Sweatpants instead of jacket

Sweatpants instead of jacket

This is where the blog posts of Birthe Christiansen from the BCM Academy GmbH, our subsidiary, will be published. 

Of course, home office is not an option for all professions - there are even a whole range of jobs that are difficult or impossible to relocate to the home office, just think of employees in production, research and development, facility management or even cleaning staff.

"Not everybody loves the home office..."

...but the classic office jobs can suddenly be transferred home without any problems. Not everyone breaks out into cheers - for some it is even a horror! At home you don't have the space at all, the internet connection is too lame or the little ones would rather play than let mum or dad work or mum doesn't feel like having dad around all the time or the other way around.

But the whole thing does have advantages somehow:

  • The journey to work has been reduced to a few seconds

  • ​You can wear comfortable clothes, daddy's tie or mummy's office pumps now serve as a "disguise" for the little ones (please no cliché scolding...)

  • The Home Canteen is not that bad

  • You have less distraction from the annoying colleagues... okay, we miss the "good" ones of course...

  • Unlike the open-plan office, I can open the window when I want. And close it again.

  • Instead of desk-sharing, I have converted my favourite place into an office and now my fixed place

  • We're doing something for the climate, the car stays in the garage

  • Deceleration ... especially for remote access to the systems

  • ​...

So probably everyone keeps his personal pro and contra list.

What's stuck is probably some kind of "traumatization"...

...but what happens when we return to the offices from the home offices, which are often not planned using BC plans but rather improvised? We will certainly get used to tie and collar again quickly - but what remains in the minds of the employees? Definitely a kind of "traumatisation" in terms of infections, viruses and the risk of illness.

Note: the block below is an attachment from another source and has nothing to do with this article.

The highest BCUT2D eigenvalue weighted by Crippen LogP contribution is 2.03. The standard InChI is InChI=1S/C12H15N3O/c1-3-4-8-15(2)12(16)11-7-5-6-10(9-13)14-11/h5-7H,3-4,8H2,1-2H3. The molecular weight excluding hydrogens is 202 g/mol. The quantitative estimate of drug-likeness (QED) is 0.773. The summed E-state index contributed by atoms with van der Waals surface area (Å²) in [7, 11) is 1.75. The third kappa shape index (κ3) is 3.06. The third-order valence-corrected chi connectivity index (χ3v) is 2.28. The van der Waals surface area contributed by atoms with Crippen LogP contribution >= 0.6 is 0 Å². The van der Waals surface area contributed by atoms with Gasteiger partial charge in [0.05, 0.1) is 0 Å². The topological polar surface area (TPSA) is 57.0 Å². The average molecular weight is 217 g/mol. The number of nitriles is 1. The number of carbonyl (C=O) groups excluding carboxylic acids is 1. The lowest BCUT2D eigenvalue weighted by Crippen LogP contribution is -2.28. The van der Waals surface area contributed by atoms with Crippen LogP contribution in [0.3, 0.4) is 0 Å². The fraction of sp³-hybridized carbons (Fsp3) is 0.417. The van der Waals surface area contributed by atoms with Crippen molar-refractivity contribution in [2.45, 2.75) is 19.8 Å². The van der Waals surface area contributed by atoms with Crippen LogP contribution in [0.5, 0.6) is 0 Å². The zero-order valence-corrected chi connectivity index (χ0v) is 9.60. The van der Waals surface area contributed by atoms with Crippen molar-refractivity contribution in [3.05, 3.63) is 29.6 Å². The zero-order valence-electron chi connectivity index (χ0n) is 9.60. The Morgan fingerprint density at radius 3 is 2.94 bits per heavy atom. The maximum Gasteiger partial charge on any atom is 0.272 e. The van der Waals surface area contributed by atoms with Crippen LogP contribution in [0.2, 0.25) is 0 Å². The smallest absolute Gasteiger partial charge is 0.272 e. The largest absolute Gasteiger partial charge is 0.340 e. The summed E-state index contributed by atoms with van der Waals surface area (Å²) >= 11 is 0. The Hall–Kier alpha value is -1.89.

The virus has taught us that daily hand hygiene plays a major role and that it is painful to realize that keeping a distance from each other can help to stay healthy. But how does all this fit in with the office concepts that will be so "popular" and normal by the beginning of 2020?

Desk sharing, for example, is often found in open-plan offices where many employees do the same or very similar work. This model is popular in call centers, for example. When an employee comes into the office, he or she looks for a free seat. Often the workstations are then equipped with a monitor, thin client, keyboard and mouse. In the best case, the employee brings his headset and favourite cup with him or has his belongings in a personal, lockable case or rolling container.

"Can we just go back to the shared desk models after Corona?"

Will shared keyboards and mice, headsets, telephone handsets or tables close by in an open-plan office be accepted in the future? Can bosses still be responsible for this?

If a person in an open-plan office has been infected with a virus, not only is this person "out" for two weeks (in the case of the corona virus), but in case of doubt the whole shift is "out". This merely describes the "responsibility for continuity" - not to mention the responsibility for care:

Due to the duty of care for the health and life of the employees, as specified in § 618 BGB, the employer has to avert avoidable damage to the employees and protect them.

The path to be followed is probably not the same for everyone - there will be areas and departments for which the workplace is actually revolutionising and which will in future work mainly from home.

There will still be jobs that simply cannot be moved home. And then there will be the mixed cases - teams that sometimes meet to work together creatively and shift the concentrated work to home.

"One task of crisis management is to anticipate the return to normal operations."

In any case, it will also be a task of crisis management to prepare the return from the crisis to normal operations with regard to the employees. One should anticipate their questions and concerns and have solutions and answers ready.

For example, security measures and precautions should be taken, especially for colleagues working in particularly exposed locations or under certain circumstances - and this should then be communicated.

Particularly exposed employees are, for example:

  • Employees in open-plan offices

  • Employees with desk sharing

  • Canteen staff

  • Cleaning personnel

  • Reception staff

  • Security personnel

  • Employees with customer contact (counter, but also sales)

  • etc.​

"We-Care-Messages" for employees!

A golden rule in crisis communication is not to forget the employees! They are very important and unfortunately often neglected stakeholders. They should feel well looked after during this crisis but also return to their jobs afterwards with a good feeling and a planned security.

#crisismanagement #dontforgetyouremployees #bcmacademyhh